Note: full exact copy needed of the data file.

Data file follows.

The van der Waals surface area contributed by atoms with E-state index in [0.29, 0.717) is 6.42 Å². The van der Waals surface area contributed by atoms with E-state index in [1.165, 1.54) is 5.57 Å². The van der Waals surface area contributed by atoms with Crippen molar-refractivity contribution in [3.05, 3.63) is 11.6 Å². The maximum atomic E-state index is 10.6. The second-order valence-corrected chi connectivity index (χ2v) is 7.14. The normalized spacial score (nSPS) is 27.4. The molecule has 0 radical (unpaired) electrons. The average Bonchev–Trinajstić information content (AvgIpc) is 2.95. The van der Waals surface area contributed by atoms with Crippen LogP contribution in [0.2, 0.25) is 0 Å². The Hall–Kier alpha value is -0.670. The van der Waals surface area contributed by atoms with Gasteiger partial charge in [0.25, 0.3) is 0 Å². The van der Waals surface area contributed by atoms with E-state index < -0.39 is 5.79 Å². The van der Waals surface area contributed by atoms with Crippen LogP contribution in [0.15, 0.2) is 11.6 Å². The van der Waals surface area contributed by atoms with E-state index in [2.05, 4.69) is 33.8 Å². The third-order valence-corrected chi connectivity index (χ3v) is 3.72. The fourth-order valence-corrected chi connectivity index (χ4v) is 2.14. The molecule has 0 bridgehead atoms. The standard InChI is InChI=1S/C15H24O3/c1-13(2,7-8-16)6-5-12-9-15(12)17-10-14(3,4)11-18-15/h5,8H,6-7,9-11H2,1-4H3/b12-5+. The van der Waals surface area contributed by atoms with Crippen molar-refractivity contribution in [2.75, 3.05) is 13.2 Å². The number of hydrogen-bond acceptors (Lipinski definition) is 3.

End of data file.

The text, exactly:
The van der Waals surface area contributed by atoms with E-state index in [0.29, 0.717) is 6.42 Å². The van der Waals surface area contributed by atoms with E-state index in [1.165, 1.54) is 5.57 Å². The van der Waals surface area contributed by atoms with Crippen molar-refractivity contribution in [3.05, 3.63) is 11.6 Å². The maximum atomic E-state index is 10.6. The second-order valence-corrected chi connectivity index (χ2v) is 7.14. The normalized spacial score (nSPS) is 27.4. The molecule has 0 radical (unpaired) electrons. The average Bonchev–Trinajstić information content (AvgIpc) is 2.95. The van der Waals surface area contributed by atoms with Crippen LogP contribution in [0.2, 0.25) is 0 Å². The Hall–Kier alpha value is -0.670. The van der Waals surface area contributed by atoms with Gasteiger partial charge in [0.25, 0.3) is 0 Å². The van der Waals surface area contributed by atoms with E-state index < -0.39 is 5.79 Å². The van der Waals surface area contributed by atoms with Crippen LogP contribution in [0.15, 0.2) is 11.6 Å². The van der Waals surface area contributed by atoms with E-state index in [2.05, 4.69) is 33.8 Å². The third-order valence-corrected chi connectivity index (χ3v) is 3.72. The fourth-order valence-corrected chi connectivity index (χ4v) is 2.14. The molecule has 0 bridgehead atoms. The standard InChI is InChI=1S/C15H24O3/c1-13(2,7-8-16)6-5-12-9-15(12)17-10-14(3,4)11-18-15/h5,8H,6-7,9-11H2,1-4H3/b12-5+. The van der Waals surface area contributed by atoms with Crippen molar-refractivity contribution in [2.75, 3.05) is 13.2 Å². The number of hydrogen-bond acceptors (Lipinski definition) is 3.